Sharing economies break down data-barriers and make, in the process, previously hard-accessible-data more ‘shared’. No doubt the positive effects of this evolution are plenty, but what happens with personal data in the process? Isn’t ‘personal data’ the only data that makes us as individuals unique and which can (and should) be owned by the individuals themselves? Shouldn’t we own and protect this data ourselves?
Data protection laws around the world try to provide additional transparency and control around the usage of personal data. But those data protection laws also aﬀect economic welfare. An informed regulatory policy regarding privacy issues must always balance the positive and negative welfare eﬀects of the uses of personal data.
That being said, are the data protection laws going far enough? There have been numerous examples of cases where anonymized data is still used to identify individuals. For example, research out of MIT specified that “just four fairly vague pieces of information – the dates and locations of four purchases – are enough to identify 90% of the people in a data set recording three months of credit-card transactions by 1.1 million users.” So, this raises the question: is PII data is the only data that should be protected by the data protections laws?
The problem is that in the end, personal data is hard to manage. US reports show that 91% of the people interviewed said they have lost control of their personal data. And 80% of the users of social networks are concerned about companies and other third parties accessing data they share.
How convenient would it be if people can manage all their personal data in a singular spot? One answer might be to anchor people’s identity in one or several blockchains, as this could give us more granular control over our identity and personal data. A recent article in the Economist gives the example of a potential tenant who wants to prove to a landlord that his income is high enough to pay the rent. Today, he often needs to allow access to his entire credit history, while this would allow him only to disclose that bit of information. The issue with this approach is that the tech giants’ value is derived from the fact that they control the personal information, and they most likely not keen to go down this road.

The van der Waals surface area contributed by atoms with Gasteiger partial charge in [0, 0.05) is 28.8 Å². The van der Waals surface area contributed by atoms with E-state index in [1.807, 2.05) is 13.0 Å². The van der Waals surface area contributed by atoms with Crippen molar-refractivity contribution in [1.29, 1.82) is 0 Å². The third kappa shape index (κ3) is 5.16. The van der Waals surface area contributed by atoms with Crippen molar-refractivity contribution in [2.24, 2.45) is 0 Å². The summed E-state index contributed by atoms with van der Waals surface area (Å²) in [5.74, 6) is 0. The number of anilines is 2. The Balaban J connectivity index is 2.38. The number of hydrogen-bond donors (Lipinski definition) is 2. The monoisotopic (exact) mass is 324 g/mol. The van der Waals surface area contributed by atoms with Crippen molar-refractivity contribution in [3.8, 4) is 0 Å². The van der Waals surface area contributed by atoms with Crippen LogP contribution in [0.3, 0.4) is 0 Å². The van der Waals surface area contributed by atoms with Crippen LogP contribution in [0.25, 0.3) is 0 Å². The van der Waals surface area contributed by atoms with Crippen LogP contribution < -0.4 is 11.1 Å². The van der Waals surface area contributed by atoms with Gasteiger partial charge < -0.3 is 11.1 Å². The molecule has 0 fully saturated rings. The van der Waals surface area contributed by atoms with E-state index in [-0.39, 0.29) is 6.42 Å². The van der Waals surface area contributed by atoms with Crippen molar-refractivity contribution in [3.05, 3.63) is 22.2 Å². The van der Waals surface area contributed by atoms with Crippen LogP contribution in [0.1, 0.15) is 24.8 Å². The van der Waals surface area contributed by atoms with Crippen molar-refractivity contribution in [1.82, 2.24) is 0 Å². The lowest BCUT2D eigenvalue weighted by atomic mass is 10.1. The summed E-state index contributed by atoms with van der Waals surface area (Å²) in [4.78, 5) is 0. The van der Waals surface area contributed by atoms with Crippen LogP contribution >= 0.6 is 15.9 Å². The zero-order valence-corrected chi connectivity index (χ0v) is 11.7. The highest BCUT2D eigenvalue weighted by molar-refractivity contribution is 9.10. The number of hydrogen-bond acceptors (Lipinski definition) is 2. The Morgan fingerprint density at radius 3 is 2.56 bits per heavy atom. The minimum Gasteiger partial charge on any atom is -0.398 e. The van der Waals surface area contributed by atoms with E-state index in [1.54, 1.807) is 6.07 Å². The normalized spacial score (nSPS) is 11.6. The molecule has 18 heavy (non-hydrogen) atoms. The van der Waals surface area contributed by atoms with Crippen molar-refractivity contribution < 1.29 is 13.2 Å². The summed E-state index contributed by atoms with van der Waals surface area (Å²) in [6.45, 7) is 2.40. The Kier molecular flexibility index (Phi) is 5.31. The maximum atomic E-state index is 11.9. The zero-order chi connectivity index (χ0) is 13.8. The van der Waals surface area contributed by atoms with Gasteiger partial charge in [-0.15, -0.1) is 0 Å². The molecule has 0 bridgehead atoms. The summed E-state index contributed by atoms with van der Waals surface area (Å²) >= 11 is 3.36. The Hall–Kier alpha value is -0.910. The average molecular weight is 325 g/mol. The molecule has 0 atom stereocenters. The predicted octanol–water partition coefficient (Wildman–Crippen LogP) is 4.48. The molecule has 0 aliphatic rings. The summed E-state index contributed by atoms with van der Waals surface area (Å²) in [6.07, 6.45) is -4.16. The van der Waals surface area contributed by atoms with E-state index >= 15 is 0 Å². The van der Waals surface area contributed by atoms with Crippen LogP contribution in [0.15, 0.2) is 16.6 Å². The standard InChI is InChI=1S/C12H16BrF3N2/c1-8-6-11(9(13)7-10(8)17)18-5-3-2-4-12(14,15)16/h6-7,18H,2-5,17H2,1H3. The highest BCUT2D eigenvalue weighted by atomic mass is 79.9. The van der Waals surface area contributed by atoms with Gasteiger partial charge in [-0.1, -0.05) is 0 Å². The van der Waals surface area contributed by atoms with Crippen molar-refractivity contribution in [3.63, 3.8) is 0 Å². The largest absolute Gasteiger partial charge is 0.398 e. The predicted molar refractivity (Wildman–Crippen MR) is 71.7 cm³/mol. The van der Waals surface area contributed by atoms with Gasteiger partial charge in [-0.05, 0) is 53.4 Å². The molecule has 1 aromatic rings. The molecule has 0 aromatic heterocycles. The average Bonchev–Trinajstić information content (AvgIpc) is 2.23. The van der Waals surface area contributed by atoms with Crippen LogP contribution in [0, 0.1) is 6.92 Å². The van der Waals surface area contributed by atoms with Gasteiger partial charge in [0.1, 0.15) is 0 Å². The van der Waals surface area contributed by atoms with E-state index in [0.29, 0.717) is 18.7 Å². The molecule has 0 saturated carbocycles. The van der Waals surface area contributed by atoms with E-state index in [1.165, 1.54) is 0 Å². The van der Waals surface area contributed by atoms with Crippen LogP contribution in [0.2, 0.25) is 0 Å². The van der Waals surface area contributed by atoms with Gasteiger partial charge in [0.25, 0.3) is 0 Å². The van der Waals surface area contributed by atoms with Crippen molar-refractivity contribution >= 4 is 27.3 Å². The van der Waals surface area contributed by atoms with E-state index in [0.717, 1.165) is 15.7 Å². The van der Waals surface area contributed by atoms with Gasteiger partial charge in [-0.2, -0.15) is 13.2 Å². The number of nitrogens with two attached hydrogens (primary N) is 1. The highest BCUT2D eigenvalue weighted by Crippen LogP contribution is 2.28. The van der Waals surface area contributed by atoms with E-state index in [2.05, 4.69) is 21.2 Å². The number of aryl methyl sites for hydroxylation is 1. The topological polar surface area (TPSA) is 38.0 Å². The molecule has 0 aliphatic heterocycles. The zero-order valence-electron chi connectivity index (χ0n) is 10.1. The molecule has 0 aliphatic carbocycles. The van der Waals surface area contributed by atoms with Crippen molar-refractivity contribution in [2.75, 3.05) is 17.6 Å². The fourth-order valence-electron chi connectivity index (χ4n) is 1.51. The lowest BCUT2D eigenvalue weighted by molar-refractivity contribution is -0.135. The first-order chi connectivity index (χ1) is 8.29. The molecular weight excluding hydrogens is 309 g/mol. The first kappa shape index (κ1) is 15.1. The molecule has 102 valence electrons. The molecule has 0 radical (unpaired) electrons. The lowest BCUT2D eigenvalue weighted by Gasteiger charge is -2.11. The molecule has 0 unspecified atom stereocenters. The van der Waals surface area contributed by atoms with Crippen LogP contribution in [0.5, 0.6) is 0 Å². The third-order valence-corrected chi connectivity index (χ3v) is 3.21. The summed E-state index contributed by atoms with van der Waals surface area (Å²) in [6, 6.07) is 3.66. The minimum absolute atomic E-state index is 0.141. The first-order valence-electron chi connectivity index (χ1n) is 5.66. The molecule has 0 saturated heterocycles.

But not everyone seems to be concerned if their personal data is out there. Instead, they are only concerned if there is enough transparency in how it is used. While results of studies vary substantially, more practical, recent research shows that people are willing to sell their contact details for an average of $15, and their Facebook data for $19, if the use of the data is transparent and unambiguous. This is somewhat disconcerting because some of these data points are especially sensitive, and because the Facebook timeline data also contains information on third parties (Facebook’s “friends”). It appears participants to the research completely ignore this externality on others. In addition, there is the unwillingness to pay for additional privacy. (source: Beresford, A. R., Kübler, D., & Preibusch, S. (2012). Unwillingness to pay for privacy: A field experiment. Economics Letters, 117(1), 25-27. )
It is my opinion that providing transparency, a key principle of the EU General Data Protection Regulation (GDPR), and a singular spot where you own and manage the availability and use of your personal data are the only elements that will give people back the control of their personal data and avoid abuse by third parties. While the GDPR forces companies to maintain information about how data is used and inform the subject of that use, the informing part could be more transparent and should be available for consultation at any moment.
I also believe that data governance is a key element to provide transparency and insight into how your personal data is used. Whenever your personal data is distributed or centralized (and therefore more controllable), it is the governance that provides transparency by understanding what data is available, how it is used by the different players, and who “owns” your data.
What is your stance on your personal data? Are you concerned your personal data will be misused by organizations ?
Benedict is a Sales Engineer focused on the Financial Services industry. Before joining Collibra, he worked for Wolters Kluwer Financial Services as principal consultant implementing Finance, Risk and Regulatory compliance solutions worldwide.